La foi chrétienne est-elle exclusive ou inclusive ?

Pour Hélène Bellanger, en hommage amical

   En regard de la diversité des religions et de la richesse des voies de salut proposées par elles, le christianisme a, pendant longtemps, prétendu détenir la seule voie de salut. Or, le christianisme n’a ni la vocation ni la volonté de fermer la voie du salut à quiconque ferait profession d’une autre foi que la foi chrétienne. Le christianisme n’en atteste pas moins que cette voie est Jésus-Christ, qui est “le chemin, la vérité, la vie” (1). Saint-Paul écrira aux Romains : “Si de ta bouche, tu confesses que Jésus est Seigneur, et si dans ton cœur tu crois que Dieu l’a ressuscité des morts, tu seras sauvé” (2). N’allons pas faire dire à Paul ce qu’il ne dit pas, à savoir que ceux qui ne professeraient pas que Jésus-Christ est le Seigneur s’excluraient ipso facto du salut.

Le Christ est Unique et universel. Si cette unicité et cette universalité n’ont pas pour effet d’exclure, sont-elles inclusives?

Il n’y a pas d’autre nom donné aux hommes que celui de Jésus par lequel il nous faut être sauvés” (3). Est-ce que cela veut dire que les autres religions, parce qu’elles ne confessent pas Jésus-Christ, privent du salut leurs fidèles ?

Cette difficulté, spécifiquement chrétienne, engage les chrétiens à dépasser deux inclinations : celle qui nous porte “paresseusement” à exclure

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Dernier message du S.G. de la WCRP

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8 January 2015

Paris and the Rejection of Violent Religious Extremism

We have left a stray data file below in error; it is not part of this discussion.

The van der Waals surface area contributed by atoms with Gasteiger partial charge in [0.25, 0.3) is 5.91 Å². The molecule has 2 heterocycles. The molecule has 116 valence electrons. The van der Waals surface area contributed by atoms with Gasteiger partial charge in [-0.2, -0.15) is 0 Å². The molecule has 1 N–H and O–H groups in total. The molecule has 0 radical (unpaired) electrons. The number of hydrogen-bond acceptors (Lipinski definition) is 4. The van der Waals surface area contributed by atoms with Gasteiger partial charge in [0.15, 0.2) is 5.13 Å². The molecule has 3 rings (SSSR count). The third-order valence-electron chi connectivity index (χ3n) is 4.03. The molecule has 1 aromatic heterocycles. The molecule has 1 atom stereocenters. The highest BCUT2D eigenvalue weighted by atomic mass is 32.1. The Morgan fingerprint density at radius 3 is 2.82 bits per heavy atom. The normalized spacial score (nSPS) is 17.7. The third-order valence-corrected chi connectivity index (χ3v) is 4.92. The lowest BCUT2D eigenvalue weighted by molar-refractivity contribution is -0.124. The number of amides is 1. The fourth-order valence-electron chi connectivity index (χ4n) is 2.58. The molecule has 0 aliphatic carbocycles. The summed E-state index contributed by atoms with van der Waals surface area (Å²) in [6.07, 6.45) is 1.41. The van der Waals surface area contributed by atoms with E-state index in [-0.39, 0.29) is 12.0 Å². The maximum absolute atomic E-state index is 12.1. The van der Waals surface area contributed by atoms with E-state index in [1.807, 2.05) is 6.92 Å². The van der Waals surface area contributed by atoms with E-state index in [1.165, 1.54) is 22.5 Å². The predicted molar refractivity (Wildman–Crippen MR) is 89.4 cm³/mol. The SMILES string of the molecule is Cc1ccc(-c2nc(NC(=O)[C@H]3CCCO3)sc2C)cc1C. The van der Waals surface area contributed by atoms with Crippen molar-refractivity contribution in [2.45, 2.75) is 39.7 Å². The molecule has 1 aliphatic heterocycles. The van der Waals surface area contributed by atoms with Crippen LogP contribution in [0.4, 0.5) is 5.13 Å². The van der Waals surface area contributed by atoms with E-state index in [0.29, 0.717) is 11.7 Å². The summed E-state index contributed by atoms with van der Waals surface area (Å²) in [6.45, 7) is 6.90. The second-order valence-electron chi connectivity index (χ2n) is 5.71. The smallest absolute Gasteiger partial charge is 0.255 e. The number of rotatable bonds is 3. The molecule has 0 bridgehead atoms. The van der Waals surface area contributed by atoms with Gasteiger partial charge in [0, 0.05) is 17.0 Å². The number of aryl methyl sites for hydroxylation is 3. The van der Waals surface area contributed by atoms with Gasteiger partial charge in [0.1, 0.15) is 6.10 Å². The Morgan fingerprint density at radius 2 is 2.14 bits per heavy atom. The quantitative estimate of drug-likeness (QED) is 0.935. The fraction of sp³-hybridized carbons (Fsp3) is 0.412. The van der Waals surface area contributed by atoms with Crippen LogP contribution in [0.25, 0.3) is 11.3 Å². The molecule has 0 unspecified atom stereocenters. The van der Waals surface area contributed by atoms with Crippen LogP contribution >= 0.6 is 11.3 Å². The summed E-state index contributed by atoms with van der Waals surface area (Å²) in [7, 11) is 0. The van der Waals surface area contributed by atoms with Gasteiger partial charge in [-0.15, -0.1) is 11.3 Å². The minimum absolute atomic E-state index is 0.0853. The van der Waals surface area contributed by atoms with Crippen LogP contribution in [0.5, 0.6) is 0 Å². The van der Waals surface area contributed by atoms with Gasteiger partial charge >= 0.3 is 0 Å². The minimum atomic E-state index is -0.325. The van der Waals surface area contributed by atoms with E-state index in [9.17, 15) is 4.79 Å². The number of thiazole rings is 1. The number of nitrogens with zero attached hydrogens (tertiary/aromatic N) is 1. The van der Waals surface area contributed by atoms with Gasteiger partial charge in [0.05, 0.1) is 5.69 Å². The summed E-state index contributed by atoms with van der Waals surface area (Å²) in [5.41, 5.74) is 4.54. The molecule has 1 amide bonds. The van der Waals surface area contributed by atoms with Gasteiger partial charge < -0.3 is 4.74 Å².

Religions for Peace (RfP) is deeply saddened by the terrorist attack in Paris. There is no justification for this act of violence; it grossly distorts the message of Islam and is a source of anguish to all sincere believers. We note with appreciation the statement issued by the European Council of Religious Leaders- RfP (click here).

As the world's largest multi-religious coalition, we stand together in the categorical rejection of violent religious extremism that is used to justify terrorism or any other form of violence in the name of religion. This ideology is misguided, as the primary narrative of each religion is Peace-not violence. The attack in Paris is an attack on all of humanity; it debases a great religious tradition holy to 1.6 billion people and leaves us all vulnerable and insecure. Our diverse religious traditions call us to stand united in solidarity with the dignity, vulnerability and well-being of the "other," with the full force of our respective spiritual and moral teachings.

As religious leaders, we accept a special responsibility to reject, condemn and take action against violent religious extremism. We are committed to mobilizing the great resources of our respective religious traditions to take action together to help overcome it. Following the Abu Dhabi Statement (click here), co-issued by RfP and the Forum for Peace in Muslim Societies, which categorically condemns all forms of violent religious extremism, we have created a multi-religious, multi-stakeholder plan to counter violent religious extremism. Through the cooperation of religious communities, governments, intergovernmental bodies and other civil society actors, it will be

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Message du Secrétaire Général de la Conférence Mondiale des Religions pour la Paix

 

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Dear Friends,

Religious believers and men and women of good will are rightly troubled by the fact that religions are increasingly being used in support of violent extremism. Perversely, religions-typically understood by their followers as the foundation of human dignity-are being used to justify killing others.

In response, The Forum for Peace in Muslim Societies and Religions for Peace partnered in convening a very high-level gather of leaders including many Religions for Peace Co-Presidents. The important Abu Dhabi Statement: Rejecting Violent Religious Extremism and Advancing Shared Well-being was produced along with an ambitious action plan.

The Abu Dhabi Statement stresses the importance of a multi-religious approach, noting that it "builds solidarity around areas of shared concern and makes clear that the religious

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